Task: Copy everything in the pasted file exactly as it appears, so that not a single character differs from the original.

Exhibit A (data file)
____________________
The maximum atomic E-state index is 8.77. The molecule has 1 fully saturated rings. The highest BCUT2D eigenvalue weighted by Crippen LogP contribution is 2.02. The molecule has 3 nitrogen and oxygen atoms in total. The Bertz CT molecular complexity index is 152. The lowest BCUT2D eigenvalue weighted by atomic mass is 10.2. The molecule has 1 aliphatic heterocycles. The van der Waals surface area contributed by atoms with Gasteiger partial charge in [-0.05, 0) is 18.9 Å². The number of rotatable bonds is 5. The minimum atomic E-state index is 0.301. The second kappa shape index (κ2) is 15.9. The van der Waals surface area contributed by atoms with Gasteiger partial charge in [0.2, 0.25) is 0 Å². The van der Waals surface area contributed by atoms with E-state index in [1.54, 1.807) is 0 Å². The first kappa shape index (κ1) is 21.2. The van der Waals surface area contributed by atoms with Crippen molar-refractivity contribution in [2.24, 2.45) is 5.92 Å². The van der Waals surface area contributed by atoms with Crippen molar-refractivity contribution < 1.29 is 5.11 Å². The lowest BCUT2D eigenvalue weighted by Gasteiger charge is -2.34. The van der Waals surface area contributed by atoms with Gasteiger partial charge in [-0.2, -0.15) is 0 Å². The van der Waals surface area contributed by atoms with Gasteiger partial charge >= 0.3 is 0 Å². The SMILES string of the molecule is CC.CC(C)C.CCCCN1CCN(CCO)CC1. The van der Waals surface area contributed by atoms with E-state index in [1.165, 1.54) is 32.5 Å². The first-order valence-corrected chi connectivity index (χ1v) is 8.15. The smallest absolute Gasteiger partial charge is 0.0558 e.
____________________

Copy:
The maximum atomic E-state index is 8.77. The molecule has 1 fully saturated rings. The highest BCUT2D eigenvalue weighted by Crippen LogP contribution is 2.02. The molecule has 3 nitrogen and oxygen atoms in total. The Bertz CT molecular complexity index is 152. The lowest BCUT2D eigenvalue weighted by atomic mass is 10.2. The molecule has 1 aliphatic heterocycles. The van der Waals surface area contributed by atoms with Gasteiger partial charge in [-0.05, 0) is 18.9 Å². The number of rotatable bonds is 5. The minimum atomic E-state index is 0.301. The second kappa shape index (κ2) is 15.9. The van der Waals surface area contributed by atoms with Gasteiger partial charge in [0.2, 0.25) is 0 Å². The van der Waals surface area contributed by atoms with E-state index in [1.54, 1.807) is 0 Å². The first kappa shape index (κ1) is 21.2. The van der Waals surface area contributed by atoms with Crippen molar-refractivity contribution in [2.24, 2.45) is 5.92 Å². The van der Waals surface area contributed by atoms with Crippen molar-refractivity contribution < 1.29 is 5.11 Å². The lowest BCUT2D eigenvalue weighted by Gasteiger charge is -2.34. The van der Waals surface area contributed by atoms with Gasteiger partial charge in [-0.2, -0.15) is 0 Å². The van der Waals surface area contributed by atoms with Gasteiger partial charge >= 0.3 is 0 Å². The SMILES string of the molecule is CC.CC(C)C.CCCCN1CCN(CCO)CC1. The van der Waals surface area contributed by atoms with E-state index in [1.165, 1.54) is 32.5 Å². The first-order valence-corrected chi connectivity index (χ1v) is 8.15. The smallest absolute Gasteiger partial charge is 0.0558 e.